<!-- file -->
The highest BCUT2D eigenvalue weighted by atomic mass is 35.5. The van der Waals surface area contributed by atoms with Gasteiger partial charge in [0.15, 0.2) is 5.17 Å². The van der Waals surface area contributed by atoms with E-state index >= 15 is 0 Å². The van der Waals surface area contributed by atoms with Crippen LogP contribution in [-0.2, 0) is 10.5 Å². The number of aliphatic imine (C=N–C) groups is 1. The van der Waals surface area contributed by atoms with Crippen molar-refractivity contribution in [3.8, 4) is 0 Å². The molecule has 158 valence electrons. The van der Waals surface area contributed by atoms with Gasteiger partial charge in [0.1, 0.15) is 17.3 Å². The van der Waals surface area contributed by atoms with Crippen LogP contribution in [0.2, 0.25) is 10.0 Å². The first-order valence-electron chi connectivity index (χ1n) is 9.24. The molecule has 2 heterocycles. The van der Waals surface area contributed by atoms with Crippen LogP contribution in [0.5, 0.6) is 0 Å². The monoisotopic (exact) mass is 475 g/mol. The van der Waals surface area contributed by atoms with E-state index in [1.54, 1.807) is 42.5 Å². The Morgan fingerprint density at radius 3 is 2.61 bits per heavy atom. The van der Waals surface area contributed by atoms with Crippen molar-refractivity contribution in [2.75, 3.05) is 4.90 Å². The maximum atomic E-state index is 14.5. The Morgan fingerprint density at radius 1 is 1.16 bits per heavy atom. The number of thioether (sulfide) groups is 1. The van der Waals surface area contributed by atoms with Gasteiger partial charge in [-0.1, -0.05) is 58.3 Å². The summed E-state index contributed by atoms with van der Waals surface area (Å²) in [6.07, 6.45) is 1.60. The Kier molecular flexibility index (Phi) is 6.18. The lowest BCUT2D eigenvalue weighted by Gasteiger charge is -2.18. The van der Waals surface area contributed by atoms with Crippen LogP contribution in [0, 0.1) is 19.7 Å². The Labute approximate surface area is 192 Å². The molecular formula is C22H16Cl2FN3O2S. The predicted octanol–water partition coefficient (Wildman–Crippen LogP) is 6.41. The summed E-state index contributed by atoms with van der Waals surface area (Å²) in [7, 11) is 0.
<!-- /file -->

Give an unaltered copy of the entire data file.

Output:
The highest BCUT2D eigenvalue weighted by atomic mass is 35.5. The van der Waals surface area contributed by atoms with Gasteiger partial charge in [0.15, 0.2) is 5.17 Å². The van der Waals surface area contributed by atoms with E-state index >= 15 is 0 Å². The van der Waals surface area contributed by atoms with Crippen LogP contribution in [-0.2, 0) is 10.5 Å². The number of aliphatic imine (C=N–C) groups is 1. The van der Waals surface area contributed by atoms with Crippen molar-refractivity contribution in [3.8, 4) is 0 Å². The molecule has 158 valence electrons. The van der Waals surface area contributed by atoms with Gasteiger partial charge in [0.1, 0.15) is 17.3 Å². The van der Waals surface area contributed by atoms with Crippen LogP contribution in [0.2, 0.25) is 10.0 Å². The first-order valence-electron chi connectivity index (χ1n) is 9.24. The molecule has 2 heterocycles. The van der Waals surface area contributed by atoms with Crippen LogP contribution in [0.5, 0.6) is 0 Å². The monoisotopic (exact) mass is 475 g/mol. The van der Waals surface area contributed by atoms with E-state index in [1.54, 1.807) is 42.5 Å². The Morgan fingerprint density at radius 3 is 2.61 bits per heavy atom. The van der Waals surface area contributed by atoms with Crippen molar-refractivity contribution in [2.75, 3.05) is 4.90 Å². The maximum atomic E-state index is 14.5. The Morgan fingerprint density at radius 1 is 1.16 bits per heavy atom. The number of thioether (sulfide) groups is 1. The van der Waals surface area contributed by atoms with Gasteiger partial charge in [-0.1, -0.05) is 58.3 Å². The summed E-state index contributed by atoms with van der Waals surface area (Å²) in [6.07, 6.45) is 1.60. The Kier molecular flexibility index (Phi) is 6.18. The lowest BCUT2D eigenvalue weighted by Gasteiger charge is -2.18. The van der Waals surface area contributed by atoms with Crippen LogP contribution in [0, 0.1) is 19.7 Å². The Labute approximate surface area is 192 Å². The molecular formula is C22H16Cl2FN3O2S. The predicted octanol–water partition coefficient (Wildman–Crippen LogP) is 6.41. The summed E-state index contributed by atoms with van der Waals surface area (Å²) in [7, 11) is 0.